Vyclone Helps Fans & Bands Work Together To Create Music Videos From Live Shows
Over the coming months, I'll be adding a focus on mobile apps developed for use by professional musicians in the broadest sense. Last week I interviewed the cofounders of two mobile apps, Vyclone and CrowdSync, designed to stitch together fan videos of live shows and facilitate the creation and editing of videos from multiple sources by fans. These apps take the user generated video content made famous by YouTube and turns such footage into a vehicle for artists to connect with fans and even for the production of actual music videos.
This week I'm focusing on Vyclone, in part because they can claim a wee bit of seniority in the space, but rather than comparing apps or reviewing them as products, I want to share their stories and focus on each app as a standalone product.
Vyclone's Origin Tale
I spoke with Vyclone cofounders David King Lassman, a serial entrepreneur, and Joe Sumner, a seasoned musician determined to come to terms with the digital age despite his preference for an earlier era.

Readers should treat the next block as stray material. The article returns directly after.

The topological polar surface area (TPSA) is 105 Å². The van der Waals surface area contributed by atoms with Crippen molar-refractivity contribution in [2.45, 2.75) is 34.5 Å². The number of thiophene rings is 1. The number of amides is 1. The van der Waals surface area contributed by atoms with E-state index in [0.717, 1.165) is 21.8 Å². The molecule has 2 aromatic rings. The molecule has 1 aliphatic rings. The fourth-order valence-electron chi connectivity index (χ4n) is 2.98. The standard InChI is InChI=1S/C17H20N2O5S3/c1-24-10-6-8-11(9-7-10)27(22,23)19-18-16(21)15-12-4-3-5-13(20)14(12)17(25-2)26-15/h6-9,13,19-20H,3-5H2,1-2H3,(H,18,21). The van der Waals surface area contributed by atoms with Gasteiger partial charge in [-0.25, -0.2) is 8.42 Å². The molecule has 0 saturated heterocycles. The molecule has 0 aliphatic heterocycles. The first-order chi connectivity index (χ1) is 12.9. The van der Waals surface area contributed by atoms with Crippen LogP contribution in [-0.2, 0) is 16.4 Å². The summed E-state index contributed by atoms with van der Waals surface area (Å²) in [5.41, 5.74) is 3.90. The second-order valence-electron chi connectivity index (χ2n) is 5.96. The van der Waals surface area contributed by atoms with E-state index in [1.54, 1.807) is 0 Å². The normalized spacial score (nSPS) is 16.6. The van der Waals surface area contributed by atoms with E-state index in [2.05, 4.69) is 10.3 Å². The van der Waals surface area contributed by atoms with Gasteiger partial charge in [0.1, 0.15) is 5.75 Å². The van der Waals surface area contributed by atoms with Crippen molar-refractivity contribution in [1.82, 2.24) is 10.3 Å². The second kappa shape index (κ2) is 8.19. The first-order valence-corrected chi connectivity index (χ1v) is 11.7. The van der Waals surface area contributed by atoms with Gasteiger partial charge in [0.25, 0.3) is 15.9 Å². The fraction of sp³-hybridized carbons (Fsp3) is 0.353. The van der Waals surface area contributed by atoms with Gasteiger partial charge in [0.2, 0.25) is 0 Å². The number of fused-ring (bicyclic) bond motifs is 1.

Sumner shared an increasingly common origin tale for apps related in one way or another to live shows. Touring in the 'oughts, Sumner said that his initial idea for the app came from seeing fans at concerts recording shows and finding that the results being uploaded to the web were typically of poor quality. In the process he began to envision the merging of this footage into higher quality edited videos.
This audience behavior has actually inspired many app creators yet still surprises some of my older friends who, like me, come from an age where such tools were not as readily available or as ubiquitous. Live audiotaping of shows characterized my generation and was often done surreptitiously.
Now one can see fans freely recording concerts with smartphones. Fortunately, rather than attempting to suppress such behavior as many in the music industry have done in the past when facing new technologies, musicians like Sumner who prefers the old days are stepping up and not only adapting but finding new roles in a changing world.
Vyclone Receives a Wide Range of Positive Recognition